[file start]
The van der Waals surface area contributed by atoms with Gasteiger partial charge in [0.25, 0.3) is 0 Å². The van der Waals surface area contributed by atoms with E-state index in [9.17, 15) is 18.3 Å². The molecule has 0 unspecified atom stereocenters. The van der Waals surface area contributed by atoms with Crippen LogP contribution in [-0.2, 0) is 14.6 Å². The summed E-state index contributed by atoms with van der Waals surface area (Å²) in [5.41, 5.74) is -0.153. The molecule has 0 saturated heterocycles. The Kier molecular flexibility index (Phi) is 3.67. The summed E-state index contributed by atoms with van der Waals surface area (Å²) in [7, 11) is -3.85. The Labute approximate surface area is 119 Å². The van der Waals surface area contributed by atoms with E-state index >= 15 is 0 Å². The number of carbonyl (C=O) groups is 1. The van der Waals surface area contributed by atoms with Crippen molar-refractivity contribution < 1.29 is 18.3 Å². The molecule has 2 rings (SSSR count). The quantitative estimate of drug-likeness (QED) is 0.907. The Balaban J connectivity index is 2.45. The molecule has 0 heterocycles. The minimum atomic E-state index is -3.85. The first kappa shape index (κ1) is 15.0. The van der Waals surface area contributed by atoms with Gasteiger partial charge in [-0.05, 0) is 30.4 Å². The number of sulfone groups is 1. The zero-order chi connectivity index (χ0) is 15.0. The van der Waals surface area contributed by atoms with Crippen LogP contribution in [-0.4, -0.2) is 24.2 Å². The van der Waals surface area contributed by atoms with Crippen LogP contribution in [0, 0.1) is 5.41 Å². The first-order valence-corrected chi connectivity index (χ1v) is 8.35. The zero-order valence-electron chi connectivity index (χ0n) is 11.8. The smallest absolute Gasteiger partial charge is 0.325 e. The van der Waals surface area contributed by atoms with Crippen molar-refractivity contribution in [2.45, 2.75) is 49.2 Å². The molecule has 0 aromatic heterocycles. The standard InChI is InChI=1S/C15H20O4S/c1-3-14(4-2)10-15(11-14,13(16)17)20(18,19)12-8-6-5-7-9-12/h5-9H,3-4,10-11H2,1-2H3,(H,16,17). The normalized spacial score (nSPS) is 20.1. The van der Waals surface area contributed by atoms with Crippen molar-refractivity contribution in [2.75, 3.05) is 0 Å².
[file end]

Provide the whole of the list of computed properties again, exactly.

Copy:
The van der Waals surface area contributed by atoms with Gasteiger partial charge in [0.25, 0.3) is 0 Å². The van der Waals surface area contributed by atoms with E-state index in [9.17, 15) is 18.3 Å². The molecule has 0 unspecified atom stereocenters. The van der Waals surface area contributed by atoms with Crippen LogP contribution in [-0.2, 0) is 14.6 Å². The summed E-state index contributed by atoms with van der Waals surface area (Å²) in [5.41, 5.74) is -0.153. The molecule has 0 saturated heterocycles. The Kier molecular flexibility index (Phi) is 3.67. The summed E-state index contributed by atoms with van der Waals surface area (Å²) in [7, 11) is -3.85. The Labute approximate surface area is 119 Å². The van der Waals surface area contributed by atoms with E-state index >= 15 is 0 Å². The number of carbonyl (C=O) groups is 1. The van der Waals surface area contributed by atoms with Crippen molar-refractivity contribution < 1.29 is 18.3 Å². The molecule has 2 rings (SSSR count). The quantitative estimate of drug-likeness (QED) is 0.907. The Balaban J connectivity index is 2.45. The molecule has 0 heterocycles. The minimum atomic E-state index is -3.85. The first kappa shape index (κ1) is 15.0. The van der Waals surface area contributed by atoms with Gasteiger partial charge in [-0.05, 0) is 30.4 Å². The number of sulfone groups is 1. The zero-order chi connectivity index (χ0) is 15.0. The van der Waals surface area contributed by atoms with Crippen LogP contribution in [-0.4, -0.2) is 24.2 Å². The van der Waals surface area contributed by atoms with Crippen LogP contribution in [0, 0.1) is 5.41 Å². The first-order valence-corrected chi connectivity index (χ1v) is 8.35. The zero-order valence-electron chi connectivity index (χ0n) is 11.8. The smallest absolute Gasteiger partial charge is 0.325 e. The van der Waals surface area contributed by atoms with Crippen molar-refractivity contribution in [2.45, 2.75) is 49.2 Å². The molecule has 0 aromatic heterocycles. The standard InChI is InChI=1S/C15H20O4S/c1-3-14(4-2)10-15(11-14,13(16)17)20(18,19)12-8-6-5-7-9-12/h5-9H,3-4,10-11H2,1-2H3,(H,16,17). The normalized spacial score (nSPS) is 20.1. The van der Waals surface area contributed by atoms with Crippen molar-refractivity contribution in [2.75, 3.05) is 0 Å².